And for many other reasons. When my son was a few months old, he and I made several trips to a clinic an hour away for his tongue tie, a restriction that prevented him from eating: one trip for the diagnosis, another for the procedure to remedy. , each occupying at least half a day in total, plus post-operative checks. Other parents I know had to take their children to regular weigh-ins to make sure their babies were getting enough. And for formula-feeding parents during the shortage, having paid time off to travel from store to store in search of formula can mean the difference in getting the supplies they need. need.

Cultural meeting.

Earlier this year, in a Zoom for a group of new parents I joined, the host gave us some advice. We should block time on our work calendars for pumping, but we shouldn’t note on the calendar event what that time was used for, she warned. It was something she had heard in her years of working with mothers as they returned to work: if co-workers knew it was for pumping, they could plan something over it.

Seemingly small elements of how a company approaches meetings can play an outsized role in allowing its workers to breastfeed. There are social norms, like keeping schedule details confidential (for a number of reasons, an employee might not want to broadcast when they’re pumping) and a culture of respecting others’ schedules when determining meeting times. In remote and hybrid environments, there are also Zoom standards: “We’ve seen people penalized for turning off their camera during large staff meetings [to pump]”, says Lee. A camera-optional policy has many benefits, but one of them is that it gives breastfeeding parents more space to express milk or feed on schedule.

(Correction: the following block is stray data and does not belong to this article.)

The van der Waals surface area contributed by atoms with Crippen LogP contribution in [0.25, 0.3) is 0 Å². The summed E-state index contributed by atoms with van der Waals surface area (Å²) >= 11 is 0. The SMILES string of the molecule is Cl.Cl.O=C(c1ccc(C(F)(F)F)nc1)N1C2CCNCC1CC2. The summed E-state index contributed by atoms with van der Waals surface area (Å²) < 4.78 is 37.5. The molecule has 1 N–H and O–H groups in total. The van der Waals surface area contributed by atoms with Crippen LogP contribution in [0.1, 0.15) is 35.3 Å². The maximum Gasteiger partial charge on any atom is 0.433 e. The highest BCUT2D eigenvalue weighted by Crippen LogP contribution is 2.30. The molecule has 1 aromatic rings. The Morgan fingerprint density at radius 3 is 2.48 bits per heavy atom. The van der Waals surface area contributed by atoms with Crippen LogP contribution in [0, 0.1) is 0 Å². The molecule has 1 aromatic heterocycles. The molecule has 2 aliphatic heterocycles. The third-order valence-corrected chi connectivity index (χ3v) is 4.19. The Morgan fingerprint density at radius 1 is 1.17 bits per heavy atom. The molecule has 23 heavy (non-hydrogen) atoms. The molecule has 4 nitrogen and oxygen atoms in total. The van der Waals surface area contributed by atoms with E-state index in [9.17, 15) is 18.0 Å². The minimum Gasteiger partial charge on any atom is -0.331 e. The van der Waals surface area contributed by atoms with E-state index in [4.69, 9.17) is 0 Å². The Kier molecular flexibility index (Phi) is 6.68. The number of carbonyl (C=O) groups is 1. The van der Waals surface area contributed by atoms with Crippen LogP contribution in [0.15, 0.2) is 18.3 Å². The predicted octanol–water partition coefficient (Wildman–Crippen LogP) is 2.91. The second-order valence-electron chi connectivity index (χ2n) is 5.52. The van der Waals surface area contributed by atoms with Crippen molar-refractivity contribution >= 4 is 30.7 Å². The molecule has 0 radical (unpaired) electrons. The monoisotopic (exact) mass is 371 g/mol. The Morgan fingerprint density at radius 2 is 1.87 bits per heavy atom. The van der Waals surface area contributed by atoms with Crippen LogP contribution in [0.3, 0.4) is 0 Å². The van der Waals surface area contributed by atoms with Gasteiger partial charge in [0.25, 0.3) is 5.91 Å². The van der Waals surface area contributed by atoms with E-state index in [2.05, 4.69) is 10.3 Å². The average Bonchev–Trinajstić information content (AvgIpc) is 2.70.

Widespread communication.

A common battleground for breastfeeding employees working in person: storing milk in the office fridge. “A lot of employers are scared of it,” Lee says. The Occupational Safety and Health Administration “has made it clear that this is not a biohazard, but when we see cases like this, we often rely on anti-biohazard principles. basic discrimination: why does this boss choose breast milk? do they regulate what Bob in accounting puts in the fridge?”